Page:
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Watch Dogs Legion's version of London is surprisingly accurate

I have seen as much of life as the world can show

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As was observed by some guy who used to work here (RPS in peace), it’s really weird when bits of the UK turn up in games in an authentic way. Which is to say, in a way that isn’t over-the-top Victoriana Steampunk. I say I say. Tea and crumpets. (Not that I don’t like crumpets, or drink an amount of tea that means I get caffeine headaches without it, obviously.)

Anyway, the refracting of “things in-game are not real life -> my real life things appearing in-game -> my real life not real???” is so weird that when I was offered hands-on time with Watch Dogs Legion at Gamescom, I spent most of my time running around central London enraptured, shrieking the names of locations as they appeared where they are supposed to be, like a combined tourist/tour guide/idiot.

And yes, yes, I did all the things in Ubisoft’s hack-em-me-do you’re supposed to do, in this big open world adventure where you can recruit anyone to your high-tech revolutionary gang. I suspect my playthrough went much like Matt’s did at E3. I cackled at the man who my phone told me had a clown fetish, and was quietly impressed that a dominatrix had “teaches shibari rope technique” in her other info. I recruited a woman because the same phone told me she had once ripped a door off a car to save a child. I broke into a police station, I hacked cameras, stole encrypted data, commandeered drones. I damned the man. That’s all fine, and whatever. But mostly I enjoyed London.

“Did you know,” I said to the poor Canadian man who was burdened with helping me while I played, “that Trafalgar Square has been a historic site of protest in London for years, even all the way back in Victorian times, in the 1800s?” I said this because I had happened upon the aforementioned square, and it was host to an anti-government protest, with MDF boards with slogans sprayed on them and everything.

These pockets of civil unrest aside, Ubi’s near-future-but-almost-present dystopian capital is like the current day one, with a bit more trash, fash, and neon splash. And I sort of wasn’t expecting that. So when I drove down a street and saw Nelson’s Column (wahey!) I slammed on the breaks of the car I’d nicked, and got out to look, the digital equivalent of Dr. Alan Grant taking his aviators off to look at a big dinosaur in Jurassic Park. Except instead of “They do move in herds!”, I said “Oh my god, there’s the Canadian Embassy!”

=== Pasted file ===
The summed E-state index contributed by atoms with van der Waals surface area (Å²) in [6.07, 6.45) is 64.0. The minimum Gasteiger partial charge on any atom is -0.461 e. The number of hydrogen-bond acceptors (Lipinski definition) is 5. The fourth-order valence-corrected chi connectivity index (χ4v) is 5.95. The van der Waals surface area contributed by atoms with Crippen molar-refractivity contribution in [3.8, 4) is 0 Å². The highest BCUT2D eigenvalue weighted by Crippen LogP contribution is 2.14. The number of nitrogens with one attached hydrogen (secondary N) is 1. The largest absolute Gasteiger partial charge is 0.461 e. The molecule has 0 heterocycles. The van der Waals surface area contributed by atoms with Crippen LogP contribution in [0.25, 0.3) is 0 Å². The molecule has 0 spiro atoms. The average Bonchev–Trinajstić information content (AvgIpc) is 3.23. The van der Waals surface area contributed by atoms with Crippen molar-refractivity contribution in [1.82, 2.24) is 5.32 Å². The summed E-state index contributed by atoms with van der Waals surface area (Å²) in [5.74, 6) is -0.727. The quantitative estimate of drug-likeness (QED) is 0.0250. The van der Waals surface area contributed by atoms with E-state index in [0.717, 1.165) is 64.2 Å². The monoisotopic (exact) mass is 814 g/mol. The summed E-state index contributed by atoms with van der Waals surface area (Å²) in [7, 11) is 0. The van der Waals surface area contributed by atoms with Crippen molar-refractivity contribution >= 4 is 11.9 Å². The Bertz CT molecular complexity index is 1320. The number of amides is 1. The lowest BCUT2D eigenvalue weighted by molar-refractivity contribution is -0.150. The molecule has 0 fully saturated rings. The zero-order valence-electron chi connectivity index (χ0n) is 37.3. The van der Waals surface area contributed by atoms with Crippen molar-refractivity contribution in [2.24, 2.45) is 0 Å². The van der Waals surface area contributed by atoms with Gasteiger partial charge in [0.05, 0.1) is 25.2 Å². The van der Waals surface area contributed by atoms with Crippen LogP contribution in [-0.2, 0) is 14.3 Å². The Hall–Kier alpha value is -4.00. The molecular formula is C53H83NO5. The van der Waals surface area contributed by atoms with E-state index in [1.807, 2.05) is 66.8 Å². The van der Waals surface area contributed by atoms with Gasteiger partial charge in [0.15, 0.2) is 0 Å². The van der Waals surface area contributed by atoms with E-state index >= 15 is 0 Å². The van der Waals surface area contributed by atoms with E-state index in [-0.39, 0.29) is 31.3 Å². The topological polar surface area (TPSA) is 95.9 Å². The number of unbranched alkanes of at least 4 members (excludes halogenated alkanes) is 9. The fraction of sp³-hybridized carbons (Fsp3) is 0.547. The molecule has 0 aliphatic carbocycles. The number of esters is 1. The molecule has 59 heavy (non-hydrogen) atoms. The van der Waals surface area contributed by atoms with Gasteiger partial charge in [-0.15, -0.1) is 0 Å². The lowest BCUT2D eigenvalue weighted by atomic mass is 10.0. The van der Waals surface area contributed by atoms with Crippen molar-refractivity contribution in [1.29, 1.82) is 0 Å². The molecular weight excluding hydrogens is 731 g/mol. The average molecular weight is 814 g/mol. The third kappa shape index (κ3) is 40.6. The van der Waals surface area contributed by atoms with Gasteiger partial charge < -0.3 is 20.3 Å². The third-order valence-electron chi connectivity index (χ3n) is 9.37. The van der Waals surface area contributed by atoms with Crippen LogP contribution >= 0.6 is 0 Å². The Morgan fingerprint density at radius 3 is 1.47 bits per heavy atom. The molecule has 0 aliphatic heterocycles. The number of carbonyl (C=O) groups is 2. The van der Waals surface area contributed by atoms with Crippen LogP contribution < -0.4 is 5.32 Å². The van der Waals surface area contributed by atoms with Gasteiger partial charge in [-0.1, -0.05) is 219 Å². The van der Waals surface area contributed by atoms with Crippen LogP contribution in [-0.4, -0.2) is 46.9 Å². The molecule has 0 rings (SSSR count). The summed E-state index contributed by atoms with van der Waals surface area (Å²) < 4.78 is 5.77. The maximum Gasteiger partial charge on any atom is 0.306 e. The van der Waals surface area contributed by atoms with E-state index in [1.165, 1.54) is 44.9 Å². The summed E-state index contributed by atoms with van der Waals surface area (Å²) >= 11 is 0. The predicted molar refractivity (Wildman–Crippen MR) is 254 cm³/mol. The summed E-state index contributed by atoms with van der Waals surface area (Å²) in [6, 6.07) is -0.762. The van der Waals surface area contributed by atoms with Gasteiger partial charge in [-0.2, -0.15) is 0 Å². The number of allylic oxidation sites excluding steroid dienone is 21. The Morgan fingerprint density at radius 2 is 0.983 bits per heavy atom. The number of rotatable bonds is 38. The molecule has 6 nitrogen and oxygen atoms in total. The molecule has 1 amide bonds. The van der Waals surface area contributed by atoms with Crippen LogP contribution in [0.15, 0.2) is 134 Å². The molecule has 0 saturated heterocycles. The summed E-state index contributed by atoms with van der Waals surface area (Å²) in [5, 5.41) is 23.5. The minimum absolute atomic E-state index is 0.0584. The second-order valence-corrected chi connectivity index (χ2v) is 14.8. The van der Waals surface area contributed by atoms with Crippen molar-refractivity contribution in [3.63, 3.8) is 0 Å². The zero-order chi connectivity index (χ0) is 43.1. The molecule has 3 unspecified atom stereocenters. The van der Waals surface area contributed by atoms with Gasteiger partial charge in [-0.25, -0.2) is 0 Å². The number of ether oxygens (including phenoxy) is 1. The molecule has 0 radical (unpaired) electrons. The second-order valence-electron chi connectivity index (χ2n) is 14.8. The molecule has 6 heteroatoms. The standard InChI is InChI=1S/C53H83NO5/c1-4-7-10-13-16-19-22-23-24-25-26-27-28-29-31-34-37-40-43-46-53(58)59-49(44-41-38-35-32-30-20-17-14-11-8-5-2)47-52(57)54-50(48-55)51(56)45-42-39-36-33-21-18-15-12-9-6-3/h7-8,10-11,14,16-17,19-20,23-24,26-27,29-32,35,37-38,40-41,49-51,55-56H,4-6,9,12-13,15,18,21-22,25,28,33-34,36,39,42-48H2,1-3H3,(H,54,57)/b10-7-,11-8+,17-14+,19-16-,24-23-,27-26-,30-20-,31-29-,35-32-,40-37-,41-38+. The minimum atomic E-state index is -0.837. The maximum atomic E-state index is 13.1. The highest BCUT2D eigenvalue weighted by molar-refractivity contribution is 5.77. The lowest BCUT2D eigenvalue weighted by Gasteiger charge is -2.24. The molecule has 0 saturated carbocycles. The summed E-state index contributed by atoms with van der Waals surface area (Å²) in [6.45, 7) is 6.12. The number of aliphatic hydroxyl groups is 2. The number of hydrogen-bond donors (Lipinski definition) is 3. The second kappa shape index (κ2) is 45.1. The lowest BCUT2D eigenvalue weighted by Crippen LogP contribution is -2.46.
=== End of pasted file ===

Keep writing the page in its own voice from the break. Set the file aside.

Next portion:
The Canadian Embassy on the other side of Trafalgar Square! And on the right, there’s the National Portrait Gallery! So I instantly abandoned the mission I was supposed to be doing (which was, incidentally, to meet a man at Westminster Abbey) and doubled back up the street behind me. Because if that was Trafalgar Square, then surely if I went up this side street I’d be at — yes, Leicester Square! And the fountain jets in the middle shot up and down in a circle just like in real life! It even had the weird round glockenspiel left over from the now-demolished Swiss Centre. And the round-edged glass hotel building where the Centre used to be.

Then I walked, wonderingly, through Piccadilly Circus and along Regent Street, until I ran into All Souls Church and the weird, U-shaped front of Broadcasting House, where the BBC lives. Then I found Horseguards. Then, when we fast travelled via the tube, of course, to Camden, I pointed out the grubby market on the right that sells knock-off t-shirts, and the bridge over the canal (“It even has the willow tree!”), and the shops that have big fibreglass model shoes and animals over the doors, for some reason. There was even a blatant takeoff of Cyberdog, a trance and dance music-themed clothing shop where everything is neon. In real life it has two big sexy robots either side of the door; in fake-London they were big sexy robot dogs.

The nice Canadian dev, who had never been to London, and who had the good grace to laugh when I told him off for saying “metro” instead of “tube”, encouraged me to zoom out to look at the whole map. Only about 20% of it was available in the demo, but in the full thing it has a lot of the major boroughs, and their districts. Lambeth has Brixton and Stockwell. There’s Whitechapel, of course, there’s Islington. Aldgate. Bloody hell. It’s all the wrong shape and too small, like a pork pie version of London what’s been sat on, but still: London! Thus, my real life is not real???

I’m not trying to show off, like, here are all the bits of London I know. I’m trying to tell you how much of London is recognisable in Watch Dogs Legion. From what I saw, it’s enough that a real-life Londoner could get around Ubi-London without needing a map. And I didn’t overhear any NPCs screeching “APPLES AN’ PEARS!” like a pissed Barbara Windsor drag act, or singing My Old Man’s A Dustman or anything. So now I’m like, did they do this with San Francisco too? Are they actually very good at this? I suppose only time will tell.

I always want places in games to become places that I can navigate without the map because I grow to know them. But it turns out that an easier way is to make a sufficiently accurate version of somewhere I already know. Whodathunk?

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Alice Bell

Deputy Editor

RPS's dep ed. Small person powered by tea and and enthusiasm for video game romances. Send me interesting etymological facts and cool horror games.

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